If we try to travel back and analyze the behavior of the universe, so far back, which is equivalent to the instant of the big bang, the moment when the time was zero, our laws of physics cannot explain what happened in the first 10 to the power -43 seconds. However, what happened after that fraction of a second is better understood.
Initially, the universe expanded and started cooling down. The forces which were combined into a unified super force separated. The very first subatomic particles were able to stabilize themselves. All of this happened in the very first second after the big bang. Three minutes later, the universe cooled enough so that the subatomic particles could stick together.
In the next 17 minutes, the universe made atoms. During this state, the universe was still very hot, its temperature equal to that of the core of a star. But it is at these temperatures that nuclear fusion can occur. For the first few minutes, the subatomic particles collided against each forming protons and neutrons which later started combining to for the nuclei. At around T+20 minutes, the universe cooled enough so that the fusion could be stopped. At this point, the universe is hotter than the surface of a star, however, the expansion and cooling continued.
The universe remained in a soup of nuclei for nearly 380 millennia. Up until this point, electrons couldn't bind themselves with the atomic nuclei. Every time the electrons would try to bond, the temperature was so hot that the nuclear forces couldn't hold them together. The Universe was completely ionized. But now, the universe had cooled enough that the electrons could combine with the nuclei becoming stable neutral atoms for the very first time. This is an important event in the history of our universe, not only did the universe form stable atoms, but the free electrons, which observes the protons and makes the universe opaque were no longer present. This allowed the protons to travel through the universe, making the universe transparent.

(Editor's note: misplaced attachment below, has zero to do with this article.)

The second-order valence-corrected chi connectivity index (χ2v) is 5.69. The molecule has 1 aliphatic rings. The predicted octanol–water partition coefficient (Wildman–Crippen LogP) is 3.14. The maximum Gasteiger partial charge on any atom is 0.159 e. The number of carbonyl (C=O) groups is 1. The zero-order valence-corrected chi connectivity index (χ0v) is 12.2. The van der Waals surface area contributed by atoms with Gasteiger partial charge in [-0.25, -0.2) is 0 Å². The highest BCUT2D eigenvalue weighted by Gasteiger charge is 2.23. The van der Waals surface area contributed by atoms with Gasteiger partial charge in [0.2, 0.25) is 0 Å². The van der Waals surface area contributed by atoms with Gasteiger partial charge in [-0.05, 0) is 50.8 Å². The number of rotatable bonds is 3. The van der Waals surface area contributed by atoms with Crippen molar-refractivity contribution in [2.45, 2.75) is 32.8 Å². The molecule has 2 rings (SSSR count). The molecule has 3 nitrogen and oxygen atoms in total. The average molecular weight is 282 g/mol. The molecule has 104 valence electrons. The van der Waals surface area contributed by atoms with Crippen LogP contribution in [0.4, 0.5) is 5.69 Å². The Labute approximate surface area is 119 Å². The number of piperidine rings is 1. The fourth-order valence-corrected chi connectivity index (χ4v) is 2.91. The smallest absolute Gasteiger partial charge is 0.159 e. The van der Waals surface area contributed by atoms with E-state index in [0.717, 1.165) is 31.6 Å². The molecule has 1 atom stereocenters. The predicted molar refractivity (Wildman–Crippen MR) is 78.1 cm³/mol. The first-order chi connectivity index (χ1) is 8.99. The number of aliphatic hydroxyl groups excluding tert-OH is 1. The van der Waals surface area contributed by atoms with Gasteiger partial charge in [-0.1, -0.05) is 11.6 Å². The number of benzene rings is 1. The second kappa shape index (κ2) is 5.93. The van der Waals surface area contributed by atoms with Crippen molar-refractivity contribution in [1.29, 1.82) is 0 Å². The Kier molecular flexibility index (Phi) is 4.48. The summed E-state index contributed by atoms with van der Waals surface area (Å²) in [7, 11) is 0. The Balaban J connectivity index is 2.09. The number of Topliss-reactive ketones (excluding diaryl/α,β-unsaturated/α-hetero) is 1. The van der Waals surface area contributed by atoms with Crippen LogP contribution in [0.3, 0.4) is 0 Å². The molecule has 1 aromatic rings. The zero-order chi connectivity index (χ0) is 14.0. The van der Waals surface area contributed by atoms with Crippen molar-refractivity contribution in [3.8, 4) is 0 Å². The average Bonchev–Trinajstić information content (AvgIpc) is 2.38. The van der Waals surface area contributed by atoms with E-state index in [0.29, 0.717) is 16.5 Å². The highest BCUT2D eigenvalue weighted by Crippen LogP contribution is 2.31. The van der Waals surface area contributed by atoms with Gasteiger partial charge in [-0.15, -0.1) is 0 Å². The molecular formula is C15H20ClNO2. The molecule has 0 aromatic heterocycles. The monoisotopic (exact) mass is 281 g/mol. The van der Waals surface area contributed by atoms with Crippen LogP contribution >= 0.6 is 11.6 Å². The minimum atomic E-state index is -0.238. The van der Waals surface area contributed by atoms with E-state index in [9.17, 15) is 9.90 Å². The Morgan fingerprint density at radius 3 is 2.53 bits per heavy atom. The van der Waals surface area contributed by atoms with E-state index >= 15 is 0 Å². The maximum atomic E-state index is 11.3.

The light emitted during this time is what makes the Cosmic background radiation. The neutral atoms which were formed started emitting light(proton), which has been traveling ever since. This radiation is extremely important as they tell us the state of the universe not long after it was formed. The cosmic radiation looks uniform throughout our universe. It looks smooth, which tells us that the matter and temperature were evenly distributed everywhere around the universe. The radiation coming from nearly opposite sides of the universe, which are very far from one another, having eons of time to completely change, also show the same evenness. This tells us that something occurred during the beginning of the universe which forced the cosmic radiation to distribute evenly.
In 1981, Alan Guth proposed new addition to the big bang theory. He suggested that, at some point in time, the space in the universe inflated so fast, increasing the size of the universe by a hundred trillion trillion times. Inflation explains why the universe was smooth at the time of recombination. Space had expanded so rapidly that any lumps of matter or energy got smoothened out. But what could have caused this inflation to occur? Physicists introduced a new theory to explain this strange occurrence, the existence of dark matter and dark energy. Even today, we cannot fully measure and understand the behaviors of dark matter and energy, however, through the gravitational observances, we know that they exist.
At the time of inflation, there were minute perturbations, which got stretched out to macroscopic size. These denser spots eventually grew more and more, their gravity attracting matter, eventually condensing and forming the very first stars, nearly 400 million years after the big bang. These eventually became galaxies and clusters of galaxies.
There are still many unanswered questions in the understanding of cosmology. What is dark energy? What was the role of dark matter in the early universe? Where did the initial hot dense plasma state of matter in the universe come from? Do we have more than one universe? What existed even before the big bang happened? We still don't know the answers to these questions, however, with constant advancement in the field of science, one day we might be able to answer these questions.